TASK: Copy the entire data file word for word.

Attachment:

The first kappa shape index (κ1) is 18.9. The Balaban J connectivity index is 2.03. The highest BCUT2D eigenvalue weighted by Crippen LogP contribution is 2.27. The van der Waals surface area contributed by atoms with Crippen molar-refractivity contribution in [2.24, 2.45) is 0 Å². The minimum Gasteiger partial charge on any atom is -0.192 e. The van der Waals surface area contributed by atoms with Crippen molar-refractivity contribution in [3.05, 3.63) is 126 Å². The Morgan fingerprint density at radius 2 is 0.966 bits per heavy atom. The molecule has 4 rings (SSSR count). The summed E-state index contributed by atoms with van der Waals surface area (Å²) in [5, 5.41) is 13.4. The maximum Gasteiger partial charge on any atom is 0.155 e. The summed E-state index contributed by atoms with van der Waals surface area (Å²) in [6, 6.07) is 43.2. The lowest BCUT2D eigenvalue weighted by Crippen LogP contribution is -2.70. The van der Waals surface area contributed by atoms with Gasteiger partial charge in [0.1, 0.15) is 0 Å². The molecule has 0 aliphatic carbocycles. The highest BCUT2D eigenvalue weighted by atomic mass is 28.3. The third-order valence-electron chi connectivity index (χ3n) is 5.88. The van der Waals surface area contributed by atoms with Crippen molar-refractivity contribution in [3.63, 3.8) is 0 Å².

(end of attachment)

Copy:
The first kappa shape index (κ1) is 18.9. The Balaban J connectivity index is 2.03. The highest BCUT2D eigenvalue weighted by Crippen LogP contribution is 2.27. The van der Waals surface area contributed by atoms with Crippen molar-refractivity contribution in [2.24, 2.45) is 0 Å². The minimum Gasteiger partial charge on any atom is -0.192 e. The van der Waals surface area contributed by atoms with Crippen molar-refractivity contribution in [3.05, 3.63) is 126 Å². The Morgan fingerprint density at radius 2 is 0.966 bits per heavy atom. The molecule has 4 rings (SSSR count). The summed E-state index contributed by atoms with van der Waals surface area (Å²) in [5, 5.41) is 13.4. The maximum Gasteiger partial charge on any atom is 0.155 e. The summed E-state index contributed by atoms with van der Waals surface area (Å²) in [6, 6.07) is 43.2. The lowest BCUT2D eigenvalue weighted by Crippen LogP contribution is -2.70. The van der Waals surface area contributed by atoms with Gasteiger partial charge in [0.1, 0.15) is 0 Å². The molecule has 0 aliphatic carbocycles. The highest BCUT2D eigenvalue weighted by atomic mass is 28.3. The third-order valence-electron chi connectivity index (χ3n) is 5.88. The van der Waals surface area contributed by atoms with Crippen molar-refractivity contribution in [3.63, 3.8) is 0 Å².